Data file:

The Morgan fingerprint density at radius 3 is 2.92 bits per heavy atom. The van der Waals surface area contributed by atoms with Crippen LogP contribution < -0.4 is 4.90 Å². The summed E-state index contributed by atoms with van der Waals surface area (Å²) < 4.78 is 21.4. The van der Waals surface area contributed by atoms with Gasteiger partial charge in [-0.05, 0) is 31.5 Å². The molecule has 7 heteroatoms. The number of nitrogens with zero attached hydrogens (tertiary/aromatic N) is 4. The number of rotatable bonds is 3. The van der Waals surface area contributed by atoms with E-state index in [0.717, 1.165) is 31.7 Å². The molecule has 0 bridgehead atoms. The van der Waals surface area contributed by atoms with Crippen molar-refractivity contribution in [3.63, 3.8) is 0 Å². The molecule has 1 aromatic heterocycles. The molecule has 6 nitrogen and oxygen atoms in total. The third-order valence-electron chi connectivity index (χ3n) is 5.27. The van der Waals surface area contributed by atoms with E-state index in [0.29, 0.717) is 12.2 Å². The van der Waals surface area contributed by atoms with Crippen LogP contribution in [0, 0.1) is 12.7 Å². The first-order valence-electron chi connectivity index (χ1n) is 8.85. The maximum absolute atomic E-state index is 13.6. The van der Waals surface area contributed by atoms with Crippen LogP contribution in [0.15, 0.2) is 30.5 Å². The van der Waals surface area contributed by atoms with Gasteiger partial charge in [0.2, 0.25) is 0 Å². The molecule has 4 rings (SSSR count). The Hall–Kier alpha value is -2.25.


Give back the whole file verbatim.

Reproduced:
The Morgan fingerprint density at radius 3 is 2.92 bits per heavy atom. The van der Waals surface area contributed by atoms with Crippen LogP contribution < -0.4 is 4.90 Å². The summed E-state index contributed by atoms with van der Waals surface area (Å²) < 4.78 is 21.4. The van der Waals surface area contributed by atoms with Gasteiger partial charge in [-0.05, 0) is 31.5 Å². The molecule has 7 heteroatoms. The number of nitrogens with zero attached hydrogens (tertiary/aromatic N) is 4. The number of rotatable bonds is 3. The van der Waals surface area contributed by atoms with E-state index in [0.717, 1.165) is 31.7 Å². The molecule has 0 bridgehead atoms. The van der Waals surface area contributed by atoms with Crippen molar-refractivity contribution in [3.63, 3.8) is 0 Å². The molecule has 1 aromatic heterocycles. The molecule has 6 nitrogen and oxygen atoms in total. The third-order valence-electron chi connectivity index (χ3n) is 5.27. The van der Waals surface area contributed by atoms with E-state index in [0.29, 0.717) is 12.2 Å². The van der Waals surface area contributed by atoms with Crippen LogP contribution in [0, 0.1) is 12.7 Å². The first-order valence-electron chi connectivity index (χ1n) is 8.85. The maximum absolute atomic E-state index is 13.6. The van der Waals surface area contributed by atoms with Crippen LogP contribution in [0.15, 0.2) is 30.5 Å². The van der Waals surface area contributed by atoms with Gasteiger partial charge in [0.2, 0.25) is 0 Å². The molecule has 4 rings (SSSR count). The Hall–Kier alpha value is -2.25.